looking at doing the same under Unity

- when "nextgrp:" was defined by xorg the key couldn't be reused, that 
was an upstream GNOME issue and we backported a patch to fix it [4] 
(which basically unset that option on start)

- super-space, which is the new default keybinding to "cycle input 
source" doesn't work well -> there was a conflict with ibus using the 
same binding (that's being changed), super is also used by unity and 
lead to issues where the "keys usage summary" screen gets displayed when 
trying to change layout

- standard keybindings don't work in non-latin keymaps in e.g 
libreoffice (and probably other softwares). See [5] for details, 
basically the way xkb groups are handled now is different and 
libreoffice needs to be "fixed" to look for matching keys in other 
groups (GTK/Qt do that so it works for most applications, not sure what 
out of libreoffice has the issue ... likely things using their own 
toolkit (eclipse seems to have it as well)

=== What do we do for the LTS ===

So basically we are still looking at fixing some of the issues (especial 
gnome-settings-daemon "eating" the modifiers which leads to keybindings 
not working in applications then).

Once those fixes are in we are let with those issues:

- some clients app need to be "fixed" to support multiple xkb groups 
(libreoffice being the most obvious, we likely have other ones)
- there might be still some issues with some keys (e.g using "capslock" 
to cycle)? (things are more difficult from the client side that letting 
xorg handle the layout cycling by itself as it used to do)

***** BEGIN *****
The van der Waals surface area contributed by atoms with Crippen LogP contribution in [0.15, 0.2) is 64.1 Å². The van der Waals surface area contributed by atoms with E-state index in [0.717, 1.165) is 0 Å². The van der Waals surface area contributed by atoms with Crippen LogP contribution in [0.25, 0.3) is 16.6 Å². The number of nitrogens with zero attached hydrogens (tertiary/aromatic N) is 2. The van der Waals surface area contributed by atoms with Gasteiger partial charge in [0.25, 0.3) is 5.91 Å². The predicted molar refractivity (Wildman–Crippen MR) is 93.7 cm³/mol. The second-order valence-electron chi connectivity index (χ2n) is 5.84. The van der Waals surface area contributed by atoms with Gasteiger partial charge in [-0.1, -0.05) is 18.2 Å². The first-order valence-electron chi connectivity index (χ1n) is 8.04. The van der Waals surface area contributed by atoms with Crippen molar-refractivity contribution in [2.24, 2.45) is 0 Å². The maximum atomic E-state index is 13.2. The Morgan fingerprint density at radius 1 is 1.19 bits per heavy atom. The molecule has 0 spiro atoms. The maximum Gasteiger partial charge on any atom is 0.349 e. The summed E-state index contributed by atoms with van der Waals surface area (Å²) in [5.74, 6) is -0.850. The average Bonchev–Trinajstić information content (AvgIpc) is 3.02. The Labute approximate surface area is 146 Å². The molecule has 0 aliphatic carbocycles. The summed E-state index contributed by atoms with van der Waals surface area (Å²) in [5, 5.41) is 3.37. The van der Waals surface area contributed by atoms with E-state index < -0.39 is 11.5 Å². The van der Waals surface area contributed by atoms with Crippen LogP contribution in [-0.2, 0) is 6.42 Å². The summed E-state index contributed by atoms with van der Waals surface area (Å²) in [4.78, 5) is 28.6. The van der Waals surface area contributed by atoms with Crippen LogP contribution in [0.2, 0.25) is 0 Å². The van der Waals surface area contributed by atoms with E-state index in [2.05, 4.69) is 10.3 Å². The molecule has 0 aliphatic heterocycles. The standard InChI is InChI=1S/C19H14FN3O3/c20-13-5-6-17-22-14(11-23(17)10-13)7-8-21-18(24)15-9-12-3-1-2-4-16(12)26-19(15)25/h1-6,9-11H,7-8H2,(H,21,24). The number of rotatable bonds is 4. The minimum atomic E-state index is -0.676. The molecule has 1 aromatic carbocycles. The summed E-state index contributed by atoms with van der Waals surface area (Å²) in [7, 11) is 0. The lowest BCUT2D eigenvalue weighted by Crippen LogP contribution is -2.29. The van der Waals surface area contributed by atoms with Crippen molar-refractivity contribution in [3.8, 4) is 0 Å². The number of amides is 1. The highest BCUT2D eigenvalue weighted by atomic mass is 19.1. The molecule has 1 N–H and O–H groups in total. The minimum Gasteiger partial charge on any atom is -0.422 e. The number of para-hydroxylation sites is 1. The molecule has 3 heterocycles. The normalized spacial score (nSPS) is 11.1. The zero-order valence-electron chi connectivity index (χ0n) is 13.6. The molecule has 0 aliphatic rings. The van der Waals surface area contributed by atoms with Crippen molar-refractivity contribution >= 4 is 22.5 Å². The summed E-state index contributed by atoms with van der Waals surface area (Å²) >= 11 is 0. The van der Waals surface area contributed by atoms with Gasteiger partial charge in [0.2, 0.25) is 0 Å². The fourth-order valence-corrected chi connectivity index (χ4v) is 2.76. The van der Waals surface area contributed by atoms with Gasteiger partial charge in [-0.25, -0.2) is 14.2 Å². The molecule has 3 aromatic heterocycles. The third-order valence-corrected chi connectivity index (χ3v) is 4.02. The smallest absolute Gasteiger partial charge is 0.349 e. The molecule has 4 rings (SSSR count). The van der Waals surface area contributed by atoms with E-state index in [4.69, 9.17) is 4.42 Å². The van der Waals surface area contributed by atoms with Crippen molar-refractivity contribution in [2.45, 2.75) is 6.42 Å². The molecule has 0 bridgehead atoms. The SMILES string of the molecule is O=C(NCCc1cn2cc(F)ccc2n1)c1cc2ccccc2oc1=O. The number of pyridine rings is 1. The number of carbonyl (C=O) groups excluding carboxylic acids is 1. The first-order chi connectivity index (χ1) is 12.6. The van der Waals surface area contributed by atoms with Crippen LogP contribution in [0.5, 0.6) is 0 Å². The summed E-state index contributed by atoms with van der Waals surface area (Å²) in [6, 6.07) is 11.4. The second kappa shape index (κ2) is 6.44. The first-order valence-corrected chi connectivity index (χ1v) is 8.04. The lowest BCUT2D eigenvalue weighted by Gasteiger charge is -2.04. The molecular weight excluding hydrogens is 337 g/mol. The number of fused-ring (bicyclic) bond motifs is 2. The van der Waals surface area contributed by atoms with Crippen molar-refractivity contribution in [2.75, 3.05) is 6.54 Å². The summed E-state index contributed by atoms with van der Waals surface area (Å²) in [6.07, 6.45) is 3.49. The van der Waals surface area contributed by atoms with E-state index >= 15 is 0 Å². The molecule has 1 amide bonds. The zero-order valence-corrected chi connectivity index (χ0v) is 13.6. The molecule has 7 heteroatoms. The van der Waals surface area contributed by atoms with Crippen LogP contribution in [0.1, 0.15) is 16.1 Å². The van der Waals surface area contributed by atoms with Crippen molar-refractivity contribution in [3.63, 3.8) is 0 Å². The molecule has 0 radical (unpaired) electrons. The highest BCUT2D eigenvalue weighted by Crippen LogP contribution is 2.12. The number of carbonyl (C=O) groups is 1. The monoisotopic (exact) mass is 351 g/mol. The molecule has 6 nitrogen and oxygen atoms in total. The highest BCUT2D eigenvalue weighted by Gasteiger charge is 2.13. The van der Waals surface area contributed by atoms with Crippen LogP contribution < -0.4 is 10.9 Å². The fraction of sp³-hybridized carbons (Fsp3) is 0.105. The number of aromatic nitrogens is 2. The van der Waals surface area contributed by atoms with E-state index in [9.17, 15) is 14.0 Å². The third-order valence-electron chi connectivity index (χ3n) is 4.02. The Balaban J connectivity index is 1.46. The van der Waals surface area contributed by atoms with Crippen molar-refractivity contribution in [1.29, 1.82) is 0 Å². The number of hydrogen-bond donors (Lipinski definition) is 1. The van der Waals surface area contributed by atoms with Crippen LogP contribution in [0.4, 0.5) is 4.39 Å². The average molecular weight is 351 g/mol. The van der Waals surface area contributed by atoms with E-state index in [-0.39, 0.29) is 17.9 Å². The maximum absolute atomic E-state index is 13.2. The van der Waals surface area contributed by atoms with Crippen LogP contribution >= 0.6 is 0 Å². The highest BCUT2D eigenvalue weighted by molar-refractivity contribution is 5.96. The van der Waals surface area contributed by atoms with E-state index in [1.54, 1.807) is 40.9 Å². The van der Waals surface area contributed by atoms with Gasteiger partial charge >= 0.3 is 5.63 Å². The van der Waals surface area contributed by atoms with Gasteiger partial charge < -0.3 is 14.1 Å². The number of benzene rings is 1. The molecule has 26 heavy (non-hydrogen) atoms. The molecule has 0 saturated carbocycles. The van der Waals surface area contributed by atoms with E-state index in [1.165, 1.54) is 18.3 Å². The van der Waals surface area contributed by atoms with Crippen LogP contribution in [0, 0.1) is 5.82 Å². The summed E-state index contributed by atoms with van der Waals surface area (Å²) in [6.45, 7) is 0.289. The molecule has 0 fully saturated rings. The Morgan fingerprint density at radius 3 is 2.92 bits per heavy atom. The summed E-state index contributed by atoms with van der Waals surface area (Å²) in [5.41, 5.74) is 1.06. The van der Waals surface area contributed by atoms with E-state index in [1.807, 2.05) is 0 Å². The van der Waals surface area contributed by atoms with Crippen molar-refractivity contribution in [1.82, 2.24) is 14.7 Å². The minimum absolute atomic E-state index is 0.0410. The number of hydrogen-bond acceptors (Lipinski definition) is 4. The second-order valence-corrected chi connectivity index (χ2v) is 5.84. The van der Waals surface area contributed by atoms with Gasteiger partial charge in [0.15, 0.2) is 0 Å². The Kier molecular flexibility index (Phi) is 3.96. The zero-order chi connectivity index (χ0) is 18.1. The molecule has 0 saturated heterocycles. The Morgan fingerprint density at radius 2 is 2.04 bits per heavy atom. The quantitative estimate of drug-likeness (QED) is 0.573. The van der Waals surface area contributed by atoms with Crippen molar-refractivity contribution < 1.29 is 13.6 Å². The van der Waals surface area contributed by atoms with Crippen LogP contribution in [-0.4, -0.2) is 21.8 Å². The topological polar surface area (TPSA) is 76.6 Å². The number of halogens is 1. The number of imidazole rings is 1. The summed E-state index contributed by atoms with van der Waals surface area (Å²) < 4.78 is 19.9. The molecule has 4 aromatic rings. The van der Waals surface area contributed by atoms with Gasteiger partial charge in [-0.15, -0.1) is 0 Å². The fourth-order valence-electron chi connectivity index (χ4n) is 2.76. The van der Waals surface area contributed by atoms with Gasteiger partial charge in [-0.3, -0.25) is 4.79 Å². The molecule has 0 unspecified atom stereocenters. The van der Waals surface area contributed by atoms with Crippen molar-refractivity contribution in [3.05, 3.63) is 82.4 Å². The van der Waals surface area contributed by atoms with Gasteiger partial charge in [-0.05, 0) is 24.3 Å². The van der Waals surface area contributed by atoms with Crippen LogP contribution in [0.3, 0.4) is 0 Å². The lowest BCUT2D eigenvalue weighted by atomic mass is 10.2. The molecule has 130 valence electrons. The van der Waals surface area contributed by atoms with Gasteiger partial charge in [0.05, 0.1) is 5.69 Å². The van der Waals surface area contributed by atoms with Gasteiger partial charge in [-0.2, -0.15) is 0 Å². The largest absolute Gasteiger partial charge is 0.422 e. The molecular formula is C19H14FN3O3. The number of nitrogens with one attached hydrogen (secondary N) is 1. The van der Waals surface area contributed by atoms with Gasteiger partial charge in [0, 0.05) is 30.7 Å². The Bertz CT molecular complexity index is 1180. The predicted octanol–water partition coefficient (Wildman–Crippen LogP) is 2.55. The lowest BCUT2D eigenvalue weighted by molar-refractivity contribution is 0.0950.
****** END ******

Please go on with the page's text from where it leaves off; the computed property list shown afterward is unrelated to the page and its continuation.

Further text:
- <issues not listed there that might still be happening with the new 

Our options for this cycle are basically:

*  keep pushing forward to try to solve those issues (e.g move the 
keygrabbing to compiz, look at where we stand there).

That should give us a mostly working system, but:
- it means increasing changes before a LTS, which has potential to 
create new issues
- we are not sure that applications are going to be fixed before the 
LTS, and how much of an annoyance that's going to be for our users
- we are spending more efforts on trying to fix things for Unity7/xorg, 
for a problem that is going to go away with Unity8/Mir (things are going 
to work differently under Mir/wayland)

* roll back to what we had until 13.04

The code might be old and not easy to maintain but it seemed to be 
working for most users, some drawbacks:
- it means basically adding back revert patches to 
gnome-settings-daemon/gnome-control-center, that's not really elegant 
but we had those until previous cycle and it was working
- we are back having an interaction with different menus for keyboard 
layouts and input methods ... that doesn't seem an issue for most users 
from the feedback we got (seems most users either use 1 layout and cycle 
through IMs (e.g type english or pinyin on a qwerty keyboard), or use 
different layouts but not IM with those)
- we stop using our new keyboard indicator/get back to an UI which is 
not what our design document recommend

Of course, if we roll back for the LTS, we still plan to address the 
issue properly in Unity8

Sorry for the long email, I hope the details are useful to understand 
the current situation.

If anyone has an opinion on the topic we would welcome your thoughts 
(especially since most of us, in the Desktop Team, have a limited use of 
those options ... which means we might overlook some of the frustrating 
issues in the current limitations).
Does it seem reasonable to try pushing more in that direction, or would 
it make sense to revert and go back to something we know to be working 
for the LTS?

Sebastien Bacher, writing for the Ubuntu Desktop Team

[2] https://wiki.ubuntu.com/LanguageAndText
[3] https://launchpad.net/bugs/1218322
[5] https://bugs.freedesktop.org/show_bug.cgi?id=55585#c0